Dear Stephanie — Thank you for sharing these insights. I hadn’t thought about identity in terms of vulnerability, but of course you’re right. And boundaries too: people getting a little to close a bit too soon. I hope you visit again. As you see, we have a deeply thoughtful and loving community here! Carol Ann
I do not even know the way I stopped up right here, but I assumed this post was good.
I do not know who you are however definitely
you are going to a well-known blogger when you aren’t already.
I really appreciate your taking the time to drop a note! And I’m grateful for your encouragement. I wish you all the best too. Carol Ann
Hi, Kevin! Thanks for joining us here. And especially today I thank you for all you do to “see” me and help me be seen. (And, yes, YOU may always call me “CA.”) Love, Carol Ann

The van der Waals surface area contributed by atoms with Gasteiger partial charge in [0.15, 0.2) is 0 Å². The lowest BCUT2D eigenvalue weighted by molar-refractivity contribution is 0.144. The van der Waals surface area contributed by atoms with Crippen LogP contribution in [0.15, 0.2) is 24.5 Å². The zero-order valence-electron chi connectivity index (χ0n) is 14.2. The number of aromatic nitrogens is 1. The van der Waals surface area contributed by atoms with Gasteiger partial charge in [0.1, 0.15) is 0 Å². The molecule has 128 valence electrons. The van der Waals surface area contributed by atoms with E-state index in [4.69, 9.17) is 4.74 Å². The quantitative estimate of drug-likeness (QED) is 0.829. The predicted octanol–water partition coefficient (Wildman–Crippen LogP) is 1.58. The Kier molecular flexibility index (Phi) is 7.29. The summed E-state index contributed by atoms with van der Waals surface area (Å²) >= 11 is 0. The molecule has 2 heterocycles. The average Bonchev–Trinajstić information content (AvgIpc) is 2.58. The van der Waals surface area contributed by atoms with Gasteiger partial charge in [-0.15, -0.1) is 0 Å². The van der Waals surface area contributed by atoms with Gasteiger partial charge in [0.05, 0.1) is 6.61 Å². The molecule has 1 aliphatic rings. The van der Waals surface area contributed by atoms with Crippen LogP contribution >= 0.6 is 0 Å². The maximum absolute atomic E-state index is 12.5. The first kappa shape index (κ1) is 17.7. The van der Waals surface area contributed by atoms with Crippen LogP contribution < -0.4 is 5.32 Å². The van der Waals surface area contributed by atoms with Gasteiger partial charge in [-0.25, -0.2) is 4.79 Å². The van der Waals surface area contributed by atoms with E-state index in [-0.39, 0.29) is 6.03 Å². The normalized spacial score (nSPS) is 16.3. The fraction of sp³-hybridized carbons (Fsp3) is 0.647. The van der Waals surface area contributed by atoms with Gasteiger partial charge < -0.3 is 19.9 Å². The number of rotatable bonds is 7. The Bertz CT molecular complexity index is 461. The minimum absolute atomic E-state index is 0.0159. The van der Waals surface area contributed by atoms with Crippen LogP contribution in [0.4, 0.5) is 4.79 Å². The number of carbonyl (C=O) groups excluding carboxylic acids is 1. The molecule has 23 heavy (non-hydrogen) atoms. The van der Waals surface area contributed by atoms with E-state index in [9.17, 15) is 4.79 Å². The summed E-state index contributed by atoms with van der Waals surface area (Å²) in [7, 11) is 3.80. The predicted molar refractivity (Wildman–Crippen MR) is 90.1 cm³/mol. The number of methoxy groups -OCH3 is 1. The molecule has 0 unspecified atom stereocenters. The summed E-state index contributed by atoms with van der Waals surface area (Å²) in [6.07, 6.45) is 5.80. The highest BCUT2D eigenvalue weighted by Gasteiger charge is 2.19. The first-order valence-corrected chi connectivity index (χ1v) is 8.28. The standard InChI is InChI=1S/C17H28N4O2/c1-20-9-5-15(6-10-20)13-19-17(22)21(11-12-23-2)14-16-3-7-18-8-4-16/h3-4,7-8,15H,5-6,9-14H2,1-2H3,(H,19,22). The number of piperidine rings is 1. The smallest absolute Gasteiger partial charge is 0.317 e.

Awesome post. Names are so very precious. As someone who has a twin sister I have been called her name half the time. However when friends wanted us to prank someone, I could only pretend to be her for a short time because it just didn’t feel right. My name is Bonnie but I answer to the name Beth too! Thanks Carol Ann!
Hi, Bonnie. Thanks for sharing your story about your twin, Beth. And I appreciate your reflections on inhabiting Beth’s persona as a prank: love her as you do, know her as you do, it just doesn’t feel right. I think it’s not only a problem of pretending, I think it’s also the simultaneous abandonment of ourselves in that moment. Yikes.
And answering to Beth’s name? I completely get it. I am honored to be confused with my own sister, Dianne. Love one of us, love us both. Of course, my poor Mom routinely called us Ca’dianne and D’carolann. I still smile to think. And now I do the same to my boys! Thanks for reading, for chatting with me here, and for your inspiration! Carol Ann